Movie Review: Shamitabh
Bollywood News

Movie Review: Shamitabh

What works for the film, and what does not. Read Lekha Menon's verdict

Director: R Balki
Cast: Amitabh Bachchan, Amitabh Bachchan’s voice, Dhanush, Akshara Haasan
Rating: 2.5 stars

Let’s begin with a confession. The first thing I did after watching Shamitabh is google ‘Live Voice Transfer Technology’. There is some odd-sounding, hard-to-pronounce scientific mumbo-jumbo to describe it as well but in simple, aam aadmi language, it means: a techno gizmo that enables one man to lend his baritone voice to a mute enabling the latter to speak in a…well…baritone voice. Google didn’t have any concrete answers, so if any well-meaning speech-voice expert is willing to explain such a marvel, I’d be glad to be educated.  

Now, why would a Hindi film prompt you to look up the complex technology? Because, dear readers, that is what lends the basic premise to Shamitabh  -  one man’s incredible voice inhabiting another man’s incredible persona. Of a battle of egos between the voice and the body.  Who or what is important - the voice or the face, especially if each quality belongs to two different individuals? Can one survive without the other?

On paper, this sounds supremely exciting. The philosophical and the metaphorical questions such a scenario raises is also quite fascinating. But problem is, Shamitabh is neither a searing insight into an actor’s ego (think the recent Birdman) nor is it a mindboggling treatise on the magic of science (like, say, an Inception).  It is, to put it bluntly, an exercise to showcase the amazing talent of an eternal superstar, Amitabh Bachchan. The legend, as always, gives us a reason to accept the unbelievable.  But to love Amitabh…oops, Shamitabh, you have to suspend a lot of disbelief (not a difficult task considering we suspend, dismiss and kick out disbelief, common sense and a lot of other things watching most Hindi films).

Shamitabh is set in the film industry where a film-crazy, mute young man from the interiors of Mahrashtra (represented by state transport buses and vada pavs), Daanish (Dhanush) comes to Mumbai to try his luck. And boy isn’t he lucky! Unlike other strugglers who sleep on pavements or go on endless rounds of Film City, Daanish, in a matter of minutes, gets a guardian angel – a  kind, young girl named Akshara (Akshara Haasan), luckily, an assistant director who gets  impressed by his intensity. Before you ask, 'Why this Kolaveri?', Daanish signs a film titled…no kidding… Lifebuoy! But since a mute man can’t be a hero, they need a voice. Kind girl and  angry-for-no-reason hero find that voice in Amitabh Sinha (Amitabh Bachchan) a shabbily dressed drunk in a terrible wig living in a graveyard. After a bit of convincing, Amitabh agrees to be the voice behind the sensation that Daanish (now rechristened Shamitabh), turns out to be.  Things go swimmingly well with the one-film old actor receiving acclaim, five-star reviews, magazine covers and a Rs10-crore cheque (!!!?). However, ego comes into play thereafter. The voice thinks the face can’t do without him and vice-versa. What happens next is predictable.

The scenes between Shamitabh and Amitabh, their ego battles, their mutual banter are the highlights of the movie. There are some sweet touches too like the scene when Amitabh rattles off the dialogues of Mughal-e-Azam to a confused Dhanush. “Technology ko Mughal-e-Azam ka dialogue pasand nahi?" he asks, deadpan. Or the time when a character questions after the pair splits, “Bina SIM card ke mobile kaise chalaoon?”  Other plus points include PC Sreeram’s spiffy camerawork and Illaiyaraja’s (bless him!) lovely musical score. The Piddly song is still playing in my mind despite its ghastly context.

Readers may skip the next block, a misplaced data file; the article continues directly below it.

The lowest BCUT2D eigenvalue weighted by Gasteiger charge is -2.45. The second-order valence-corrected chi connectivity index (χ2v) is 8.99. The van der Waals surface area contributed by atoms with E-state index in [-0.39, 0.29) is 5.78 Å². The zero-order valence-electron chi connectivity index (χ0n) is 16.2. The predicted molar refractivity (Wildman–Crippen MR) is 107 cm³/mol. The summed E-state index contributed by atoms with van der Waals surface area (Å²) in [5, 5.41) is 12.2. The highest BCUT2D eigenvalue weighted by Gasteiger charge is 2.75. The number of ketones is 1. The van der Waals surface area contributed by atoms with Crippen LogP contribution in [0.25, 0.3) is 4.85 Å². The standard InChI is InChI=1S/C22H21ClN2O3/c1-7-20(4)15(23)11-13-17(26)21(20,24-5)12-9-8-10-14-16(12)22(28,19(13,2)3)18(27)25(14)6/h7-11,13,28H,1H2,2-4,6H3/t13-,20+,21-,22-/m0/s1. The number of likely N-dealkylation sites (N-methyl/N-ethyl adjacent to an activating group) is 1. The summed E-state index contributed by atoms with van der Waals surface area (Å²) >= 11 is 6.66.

So what does not work? Basically, Shamitabh is an indulgent ode to the legend of Amitabh Bachchan. For a film set in Bollywood, there is hardly any depth to the industry it seeks to critique nor is there a peek into the complex minds of actors who often find success in another’s voice (through playback singing and dubbing, for instance). The director replaces nuances with Bachchanisms – monologues, deep gazes and the baritone voice, which has been given dolby treatment. In one scene, a reference to Big B’s rejection at AIR is also made! Dhanush, meanwhile, gets to pay obeisance to his famous father-in-law Rajinikanth, be it through a scene showing him as a bus conductor or having him flick his cigarette, Rajini style.

The logical loopholes are too many to overlook. Who exactly is Amitabh Sinha, and why does he live in a graveyard? Don’t ask. Why does a young ambitious girl like Akshara take on a struggling actor and presumably pay all his bills? Don’t ask. How come NO one in the industry gets suspicious that Shamitabh cannot speak, including an actress who sleeps with him? Come on, you can’t hide your muteness in the bedroom by just playing the TV loud! Don’t ask. Finally, why can’t products be placed more intelligently? From Lifebuoy to Knorr to Videocon, Bombay Dyeing and Seven Hills Hospital, the film is a brand-fest. Don’t ask.  

Ultimately Shamitabh remains a showcase of two fine talents aside from Amitabh Bachchan. Dhanush is fantastic as ever. Be it pain, ego, arrogance or lust, it reflects beautifully on his translucent face. Akshara Haasan is a revelation. Her schoolgirl innocence belies her confidence and despite some inconsistencies in dialogue delivery, she has done a wonderful job.

Shamitabh is a good watch, no doubt. But why is it that a fantastic idea is rarely translated into a stimulating cinematic experience? Why do our films have to be about off-screen personalities and not on-screen characters? Don’t ask.   

 

 

 


 

 

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